South America and China Seek to Standardize Soybean Supply

More than 50 public, private and civil society leaders from Brazil, Argentina, Paraguay, Bolivia and China joined together to agree on a common landscape governance agenda. The event, which took place in the city of Belém, Brazil on 13 to 15 November, focused on monitoring changes in land use and controlling illegal deforestation related to soy farming. Seven principles were established by the group for a succesful land governance system that can be adapted to the needs of the represented countries.

The Agricultural Outlook 2017-2027 published by the Organization for Economic Co-operation and Development (OECD) in partnership with United Nations Food and Agriculture Organization (FAO), forecasts an increase in agricultural land use in Latin America and the Caribbean of 11 million hectares, 62% of which are represented by soybean – led by Brazil and Paraguay.

The effects of soybean farming

In this context, Trase 2018 Yearbook data demonstrate the connection between soybean production and the risks of deforestation and reveals how producers, companies and consumers can use this opportunity to create a deforestation-free economy.

According to the yearbook, the region of Matopiba (Maranhão, Tocantins, Piauí and Bahia)  is the most threatened in Brazil due to the increase of soybean production for export. Data from the Agricultural Atlas of Imaflora estimates that between 2001 and 2017, soybean expanded by 310% only in Matopiba, with 65% of this expansion replacing native vegetation, unlike the rest of the Cerrado areas, where soy expanded primarily over pasture lands (70%).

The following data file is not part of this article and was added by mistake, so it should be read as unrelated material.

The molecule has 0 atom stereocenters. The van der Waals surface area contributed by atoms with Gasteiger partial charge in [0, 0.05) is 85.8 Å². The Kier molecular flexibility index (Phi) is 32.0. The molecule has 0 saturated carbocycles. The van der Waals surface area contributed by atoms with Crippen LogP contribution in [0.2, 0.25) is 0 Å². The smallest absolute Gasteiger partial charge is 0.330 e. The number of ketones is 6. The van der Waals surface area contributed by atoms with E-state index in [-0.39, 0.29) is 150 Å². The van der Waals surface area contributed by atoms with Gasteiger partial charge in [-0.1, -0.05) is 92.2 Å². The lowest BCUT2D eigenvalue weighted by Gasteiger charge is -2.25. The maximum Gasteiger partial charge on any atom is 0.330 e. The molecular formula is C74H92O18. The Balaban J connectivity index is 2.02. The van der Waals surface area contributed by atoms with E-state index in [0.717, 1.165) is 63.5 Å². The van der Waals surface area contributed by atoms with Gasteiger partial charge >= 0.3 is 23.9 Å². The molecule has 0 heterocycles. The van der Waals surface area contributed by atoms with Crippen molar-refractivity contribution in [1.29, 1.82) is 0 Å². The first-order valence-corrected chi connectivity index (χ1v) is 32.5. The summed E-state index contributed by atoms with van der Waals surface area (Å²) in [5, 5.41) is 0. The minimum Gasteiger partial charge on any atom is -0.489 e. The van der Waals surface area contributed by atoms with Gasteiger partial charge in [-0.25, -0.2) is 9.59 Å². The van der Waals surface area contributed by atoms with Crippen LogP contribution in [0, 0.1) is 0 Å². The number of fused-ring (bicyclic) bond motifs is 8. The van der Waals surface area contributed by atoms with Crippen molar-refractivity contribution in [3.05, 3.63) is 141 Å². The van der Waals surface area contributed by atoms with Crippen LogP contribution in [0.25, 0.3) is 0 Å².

In order to discuss how to integrate and harmonize the monitoring of land use changes and using control tools in South America, Solidaridad facilitated the second “China-South American Soy Value Chain Brazil Study Tour” held in Belém (PA) between 13 and 15 November. The event brought together 53 leaders from the public, private and civil sectors of Brazil, Argentina, Paraguay, Bolivia and China to a meeting on responsible soy trade, including:

  • General Director of the Forest and Land Management State Agency (ABT) of Bolivia, Thelmo Muñíz Rodríguez
  • Secretary of Environment and Sustainable Development of Salta province in Argentina, José Cornejo
  • National Congressman and Chair of the Ecology, Natural Resources and Environment Committee at the Paraguayan Congress, Pastor Soria

Divided into three phases, the main objective of the meeting was to present the policies and tools each country has developed to control and monitor changes in land use and to identify opportunities for developing a joint cooperation or financing agenda between South American countries and China.

The Brazilian example

The programme was opened with a meeting at the “Palácio dos Despachos”, headquarters of the Pará State Government, in the presence of the Secretary of Environment and Sustainability, Thales Belo, and the General Director in charge of the execution of the Green Municipalities programme, Maria Gertrudes Oliveira. Participants learned about the strategic actions and environmental monitoring tools of the “Green Municipalities” programme, and their relationship with the BNDES Amazon Fund.

Visit to SEDEME, where the group could see satellite images in real time. The satellite system used in Pará allows for close-up imaging down to 3 square meters, identifying native forests and even tree species.

Brazil is the only country, among those that participated in the tour, that has an environmental registry (CAR – Rural Environmental Cadastre). Maria Gertrudes Oliveira pointed out that the Pará monitoring system is the first of its kind and was adopted by the federal government.

“In November, the CAR will turn 10 years old and we expect it to remain a state policy. Our staff is willing to support neighbouring countries to design environmental records and think of short or long-term solutions according to needs and context,” she said.